Beverly Baker White, MA, LPC
I see “IT” in my office every day. I hear “IT” repeatedly, yet no one directly addresses “IT”. “IT” is the low-grade depression experienced by many parents of a child with attachment difficulties. The symptoms vary from very mild generalized feelings of not knowing what’s wrong to a full-blown feeling that “I give up. If I have to live the rest of my life like this, then I want out”. Out means things like leaving the marriage, relinquishing the child(ren), and (in rare cases) feelings of suicide. Some of the most common and notable signs of depression include: low energy; low to no motivation; changes in sleeping and eating patterns; feelings of ambivalence; an increase in irritability (not due to PMS or other factors); decreased self-esteem; decreased interest in sex; decreasing ability to focus and concentrate; memory problems; and sometimes thoughts of suicide or the intention to commit suicide.
Since so much of the energy of the parents of these children is extended toward the child, parents most often fail to see that they aren’t saving enough or giving enough time and attention to their own needs. Once they do take notice that they have slipped into a depressive state, they typically blame themselves. The only thing they could be at fault for is forgetting to take care of themselves while parenting their children.
Children with Reactive Attachment Disorder don’t learn reciprocity during the first year of life. Therefore, they don’t function as reciprocal human beings. Parents end up giving and giving to the child, without getting anything back and being emotionally replenished.
Most of us who come from the 50’s generation were taught by our parents to sacrifice for our children, and to put the needs of our children first. This philosophy will most assuredly lead us into the black hole of depression when parenting children who don’t reciprocate. It can put us into a less than effective and co-dependent role when parenting our other children who do reciprocate.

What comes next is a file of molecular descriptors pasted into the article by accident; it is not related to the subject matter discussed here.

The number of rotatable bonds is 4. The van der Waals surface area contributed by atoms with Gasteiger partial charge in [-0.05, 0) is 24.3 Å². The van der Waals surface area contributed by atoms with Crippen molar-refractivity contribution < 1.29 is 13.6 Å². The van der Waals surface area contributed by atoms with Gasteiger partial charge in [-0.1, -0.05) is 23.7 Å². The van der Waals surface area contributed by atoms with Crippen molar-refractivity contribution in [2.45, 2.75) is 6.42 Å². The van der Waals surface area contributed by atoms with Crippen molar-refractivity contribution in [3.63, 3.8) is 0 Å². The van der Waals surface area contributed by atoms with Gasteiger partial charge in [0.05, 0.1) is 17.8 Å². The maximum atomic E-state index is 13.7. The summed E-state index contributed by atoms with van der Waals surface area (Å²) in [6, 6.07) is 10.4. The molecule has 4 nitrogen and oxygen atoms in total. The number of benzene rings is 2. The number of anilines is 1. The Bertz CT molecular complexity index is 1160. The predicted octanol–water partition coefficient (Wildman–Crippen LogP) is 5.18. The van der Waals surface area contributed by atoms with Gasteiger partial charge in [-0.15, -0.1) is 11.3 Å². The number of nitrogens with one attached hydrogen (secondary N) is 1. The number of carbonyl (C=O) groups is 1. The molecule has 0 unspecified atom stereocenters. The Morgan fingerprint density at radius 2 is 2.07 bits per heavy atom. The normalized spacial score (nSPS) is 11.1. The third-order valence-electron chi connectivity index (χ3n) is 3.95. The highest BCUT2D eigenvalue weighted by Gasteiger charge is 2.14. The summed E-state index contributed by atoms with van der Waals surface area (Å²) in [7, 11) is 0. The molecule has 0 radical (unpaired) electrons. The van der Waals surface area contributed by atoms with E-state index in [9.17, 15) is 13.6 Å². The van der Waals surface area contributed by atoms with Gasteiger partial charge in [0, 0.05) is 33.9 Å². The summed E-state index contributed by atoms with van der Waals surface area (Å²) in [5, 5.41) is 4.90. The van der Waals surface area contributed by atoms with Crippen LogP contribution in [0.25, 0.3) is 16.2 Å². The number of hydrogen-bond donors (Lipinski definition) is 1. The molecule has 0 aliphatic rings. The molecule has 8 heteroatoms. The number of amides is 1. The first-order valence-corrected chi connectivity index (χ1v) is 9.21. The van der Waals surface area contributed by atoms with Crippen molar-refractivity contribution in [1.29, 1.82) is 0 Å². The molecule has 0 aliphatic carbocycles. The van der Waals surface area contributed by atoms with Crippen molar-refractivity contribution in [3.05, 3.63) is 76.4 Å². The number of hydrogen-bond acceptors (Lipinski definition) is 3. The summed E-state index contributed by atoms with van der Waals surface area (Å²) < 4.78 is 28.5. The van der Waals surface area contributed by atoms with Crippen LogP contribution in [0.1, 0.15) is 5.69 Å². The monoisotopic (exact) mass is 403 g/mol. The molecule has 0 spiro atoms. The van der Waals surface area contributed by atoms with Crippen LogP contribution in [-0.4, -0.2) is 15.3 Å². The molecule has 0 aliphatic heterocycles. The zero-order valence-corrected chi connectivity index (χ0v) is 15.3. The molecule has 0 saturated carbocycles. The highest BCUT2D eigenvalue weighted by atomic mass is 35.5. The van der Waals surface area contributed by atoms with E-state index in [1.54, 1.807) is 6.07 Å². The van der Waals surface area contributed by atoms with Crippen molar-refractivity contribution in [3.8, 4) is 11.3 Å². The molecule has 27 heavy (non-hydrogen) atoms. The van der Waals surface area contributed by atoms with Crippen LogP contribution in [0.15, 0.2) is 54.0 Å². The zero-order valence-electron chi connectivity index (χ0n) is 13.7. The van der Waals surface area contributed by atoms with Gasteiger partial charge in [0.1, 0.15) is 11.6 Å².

Children with attachment and bonding difficulties are experts at controlling even the most meaningless situations. Their eternal vigil to obtain and stay in control leaves parents in a position of being continually tested and challenged for the role of parent. Since the attachment disordered child wants to be his/her own parent (boss), parents are constantly exerting energy to maintain their appropriate place and job as parent. Out of an unconscious fear that not being in control means not surviving, the child works overtime to wrest control from the parents. Thus, parents must unconsciously work overtime to stay one step ahead of the child, and wonder why, on a conscious level, they feel so exhausted all the time.
If you often find yourself wondering “what’s wrong”, or “why don’t I feel better about my parenting skills” (or about my life), then it’s time to recognize that the challenges of parenting your child with attachment difficulties may be creating a low-grade depression for you. Start talking to your spouse, friends, clergy, therapist, and/or other parents. Get some support and relief. Assert yourself to reach out and connect with others who can understand your situation and relate to your feelings. Otherwise, you may find yourself unable to function as a parent, or worse.
Beverly Baker White is a therapist in private practice in both Littleton and Evergreen, Colorado.
No duplication or altering without specific permission of the Institute for Attachment & Child Development